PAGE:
Is it harder to keep down a job when your off gigging and sleeping on floors around Europe at every turn about? What have been the best experiences as a band?
SCOOT – Yeah, it’s mental trying fit work shifts around my job but we make it work somehow. Sleeping on floors nowadays though? Come on, we are too old, it’s 2014 – surely a mattress or sofa isn’t too much to ask?? 🙂 Best experiences? I’ve spent 6 yrs in Doom so far, and for me recording, hail to Sweden – writing and recording the new LP were some faves. Live, something seems to click these days when we are on form and I find it very satisfying. Denis gives the gigs a lot of energy, Stick and Bri obviously still have that knack of pummeling everything in sight too. Recently, Doom raised money via Bandcamp, reissuing the Police Bastard 7″ for a person wrongly imprisoned in Columbia. He was at death’s door, now he is “released” under house arrest, but at least out of the ghetto prison he was in – check the story out here…
BRI – I work part-time at a college, term time only, so I have to fit tours around school holidays. Quite difficult, but they are quite flexible if I want to take some extra days off/swap them around. I cannot sleep on floors anymore, too old. It’s not like we ask for warm towels and blue m&m’s, but a mattress or something soft to sleep on is a must. Like Scoot said, the help we were able to offer Luis in Columbia was pretty awesome, and receiving messages from all the world from people thanking us for inspiring them to form bands etc. always makes me feel good.
You’ve played some big festivals in this last while, but all very independent ones. Do you think diy punk ethos has spread into the more mainstream/underground music scenes? What do you think this ethic has had the most impact on?
SCOOT – Yeah, I think it has, some others might disagree with me but the internet has opened many pathways – should punk be just for the punks? We have met many people that got into the diy scene through hearing us or like-minded bands and this is what it’s all about. I have no problem doing a big fest anymore, as we know where our heart lies and I’d rather Doom play than some cock rock-minded band or someone singing about wizards and elves! 😀 Doom still play more diy gigs, we try do what we can, when we can!
BRI – Maybe it has, but I think the internet/technology has actually done a lot to make people/bands realize that you can record yourselves and distribute your music far and wide without someone exploiting you for money. I think it’s good that we get the opportunity to play big festivals, we’re lucky in that respect that we now get asked to. Otherwise it can feel a bit like you’re preaching to the converted a lot of the time. It’s good to be able to turn people onto underground music that they would normally never hear.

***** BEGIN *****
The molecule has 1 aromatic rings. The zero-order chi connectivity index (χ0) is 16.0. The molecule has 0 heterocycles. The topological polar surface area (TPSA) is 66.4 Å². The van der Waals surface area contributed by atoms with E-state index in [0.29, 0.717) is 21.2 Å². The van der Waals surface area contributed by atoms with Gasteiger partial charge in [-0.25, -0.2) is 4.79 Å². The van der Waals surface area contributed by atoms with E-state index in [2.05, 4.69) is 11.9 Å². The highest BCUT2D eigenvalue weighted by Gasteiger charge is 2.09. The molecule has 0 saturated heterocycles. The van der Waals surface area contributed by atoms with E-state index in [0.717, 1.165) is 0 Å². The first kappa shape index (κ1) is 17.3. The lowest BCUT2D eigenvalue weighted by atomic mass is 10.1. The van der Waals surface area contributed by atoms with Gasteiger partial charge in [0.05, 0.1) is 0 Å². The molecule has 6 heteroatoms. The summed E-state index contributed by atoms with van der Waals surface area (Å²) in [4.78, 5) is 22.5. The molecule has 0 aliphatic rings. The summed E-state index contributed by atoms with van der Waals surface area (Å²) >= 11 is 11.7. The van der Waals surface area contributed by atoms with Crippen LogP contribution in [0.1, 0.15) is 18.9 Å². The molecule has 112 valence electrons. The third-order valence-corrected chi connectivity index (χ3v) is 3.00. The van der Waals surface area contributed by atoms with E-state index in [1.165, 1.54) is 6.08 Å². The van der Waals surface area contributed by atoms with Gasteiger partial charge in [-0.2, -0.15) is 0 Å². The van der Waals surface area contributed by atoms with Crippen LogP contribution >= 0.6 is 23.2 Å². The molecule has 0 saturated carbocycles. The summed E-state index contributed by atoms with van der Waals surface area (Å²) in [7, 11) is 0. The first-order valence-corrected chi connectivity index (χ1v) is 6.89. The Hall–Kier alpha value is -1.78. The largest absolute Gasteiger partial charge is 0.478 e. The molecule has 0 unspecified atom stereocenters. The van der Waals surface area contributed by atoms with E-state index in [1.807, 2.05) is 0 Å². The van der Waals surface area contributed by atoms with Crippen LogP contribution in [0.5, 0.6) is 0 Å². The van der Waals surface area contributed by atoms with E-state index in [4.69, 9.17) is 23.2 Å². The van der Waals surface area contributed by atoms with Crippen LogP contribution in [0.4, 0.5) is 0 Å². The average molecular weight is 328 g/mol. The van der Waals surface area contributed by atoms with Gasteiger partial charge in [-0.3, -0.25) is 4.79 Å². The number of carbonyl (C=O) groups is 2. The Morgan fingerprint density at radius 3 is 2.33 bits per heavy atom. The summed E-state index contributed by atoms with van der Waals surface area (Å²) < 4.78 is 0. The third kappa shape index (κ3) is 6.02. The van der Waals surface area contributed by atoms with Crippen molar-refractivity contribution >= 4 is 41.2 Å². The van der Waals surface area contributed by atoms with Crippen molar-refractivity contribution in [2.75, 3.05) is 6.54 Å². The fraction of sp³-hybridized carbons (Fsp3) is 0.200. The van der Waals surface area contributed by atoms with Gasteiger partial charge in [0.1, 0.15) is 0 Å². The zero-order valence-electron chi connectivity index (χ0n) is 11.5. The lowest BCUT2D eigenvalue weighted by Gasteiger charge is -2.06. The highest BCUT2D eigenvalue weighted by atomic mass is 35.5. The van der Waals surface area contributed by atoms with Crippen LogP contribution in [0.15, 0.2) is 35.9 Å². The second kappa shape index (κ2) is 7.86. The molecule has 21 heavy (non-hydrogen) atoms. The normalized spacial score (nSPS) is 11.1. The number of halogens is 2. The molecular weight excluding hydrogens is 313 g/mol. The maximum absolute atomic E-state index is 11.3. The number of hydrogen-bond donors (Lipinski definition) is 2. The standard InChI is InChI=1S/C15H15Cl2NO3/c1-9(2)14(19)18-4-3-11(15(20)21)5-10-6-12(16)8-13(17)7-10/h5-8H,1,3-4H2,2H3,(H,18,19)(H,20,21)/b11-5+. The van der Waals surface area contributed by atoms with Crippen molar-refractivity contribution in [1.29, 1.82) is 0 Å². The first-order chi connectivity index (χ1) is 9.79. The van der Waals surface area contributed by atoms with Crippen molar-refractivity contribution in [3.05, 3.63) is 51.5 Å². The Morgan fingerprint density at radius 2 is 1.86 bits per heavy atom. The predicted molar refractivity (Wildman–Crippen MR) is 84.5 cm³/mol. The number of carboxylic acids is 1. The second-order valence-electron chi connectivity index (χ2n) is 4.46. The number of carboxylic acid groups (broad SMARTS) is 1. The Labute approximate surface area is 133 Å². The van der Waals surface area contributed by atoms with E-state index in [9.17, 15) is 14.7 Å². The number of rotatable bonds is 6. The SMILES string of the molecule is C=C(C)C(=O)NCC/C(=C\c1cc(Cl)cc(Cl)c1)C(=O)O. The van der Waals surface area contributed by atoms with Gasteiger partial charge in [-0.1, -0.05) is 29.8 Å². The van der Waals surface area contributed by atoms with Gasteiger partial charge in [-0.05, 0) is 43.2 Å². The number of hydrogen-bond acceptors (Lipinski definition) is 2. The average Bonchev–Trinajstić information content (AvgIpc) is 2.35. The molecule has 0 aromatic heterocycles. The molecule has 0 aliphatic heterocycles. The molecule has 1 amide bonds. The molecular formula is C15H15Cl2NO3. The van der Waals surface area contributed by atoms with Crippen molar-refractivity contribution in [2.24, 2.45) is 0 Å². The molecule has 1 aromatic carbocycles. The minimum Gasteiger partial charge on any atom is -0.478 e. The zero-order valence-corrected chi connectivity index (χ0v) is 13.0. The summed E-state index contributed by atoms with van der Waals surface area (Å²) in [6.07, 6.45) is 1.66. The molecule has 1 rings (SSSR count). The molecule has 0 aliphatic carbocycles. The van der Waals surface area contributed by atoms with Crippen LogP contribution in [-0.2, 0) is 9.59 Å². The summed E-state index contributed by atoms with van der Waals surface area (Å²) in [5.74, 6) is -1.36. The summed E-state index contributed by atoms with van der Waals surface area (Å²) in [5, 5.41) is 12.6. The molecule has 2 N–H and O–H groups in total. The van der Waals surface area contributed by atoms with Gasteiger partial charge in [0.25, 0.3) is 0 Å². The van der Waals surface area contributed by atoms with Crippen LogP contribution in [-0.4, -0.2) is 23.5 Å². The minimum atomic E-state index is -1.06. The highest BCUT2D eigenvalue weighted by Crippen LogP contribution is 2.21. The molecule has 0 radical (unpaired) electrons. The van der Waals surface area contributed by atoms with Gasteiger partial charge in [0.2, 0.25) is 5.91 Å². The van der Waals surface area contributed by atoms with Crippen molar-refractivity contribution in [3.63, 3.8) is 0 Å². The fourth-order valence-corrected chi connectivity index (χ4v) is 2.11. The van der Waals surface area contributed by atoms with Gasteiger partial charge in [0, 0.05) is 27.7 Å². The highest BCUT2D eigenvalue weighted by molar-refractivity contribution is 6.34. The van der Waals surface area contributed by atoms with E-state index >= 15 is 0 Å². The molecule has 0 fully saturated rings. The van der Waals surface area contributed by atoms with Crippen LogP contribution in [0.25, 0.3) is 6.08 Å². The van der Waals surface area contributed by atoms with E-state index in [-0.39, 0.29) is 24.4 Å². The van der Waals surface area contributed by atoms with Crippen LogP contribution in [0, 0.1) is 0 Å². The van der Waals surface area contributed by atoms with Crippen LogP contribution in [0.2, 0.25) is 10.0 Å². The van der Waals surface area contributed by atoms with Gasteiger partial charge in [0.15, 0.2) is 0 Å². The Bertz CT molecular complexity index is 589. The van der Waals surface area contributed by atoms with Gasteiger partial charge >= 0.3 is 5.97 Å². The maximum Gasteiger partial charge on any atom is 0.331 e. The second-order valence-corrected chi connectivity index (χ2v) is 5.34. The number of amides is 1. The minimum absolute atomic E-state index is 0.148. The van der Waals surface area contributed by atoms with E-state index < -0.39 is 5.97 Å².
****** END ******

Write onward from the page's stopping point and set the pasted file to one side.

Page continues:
I see Denis’ vocals were recorded in Sweden – is it hard to write new songs and record with him living there? Could you tell us about who else appears on the new album?
BRI – Yes, it was quite difficult, but that was mainly down to bad communication. I ended up having to go to Sweden and oversee some of his recording in the end, as his first session wasn’t quite right. The actual technical side of things is pretty straightforward, but it was quite a stressful time for me. I always find it quite hard recording my own bands, it’s sometimes difficult to judge when you’re actually part of the songwriting process. The writer and performer on “Prey For Our Souls” is the anarchy-punk poet Andy T. Scoot has known him for years, but I only recently got to know him when I recorded his last album. Now I consider him a good friend and a very talented one at that, so it was a great when he agreed to write us a poem and to perform it for us. I actually recorded his vocals in his front room, as he only lives a few miles away. “Fag Ash Lil” who does the spoken word on “Corrupt Fucking System,” lives even closer…as that is Lisa, my wife! I wrote the lyrics to CFS with the old Antisect style in mind, Denis said he wouldn’t be able to pull it off so I asked Lisa. It’s not really her style, as she has a very gruff vocal (Corpus Vile). But we did a few takes in different styles and this one seemed to work best as I’d imagined it. On “Yes, They Still Test on Dogs,” Charlie (Anti Cimex) added some backing vocals (in Denis’s front room, after I’d just beaten everyone at 10 pin bowling!).
Photo by Ricky Adam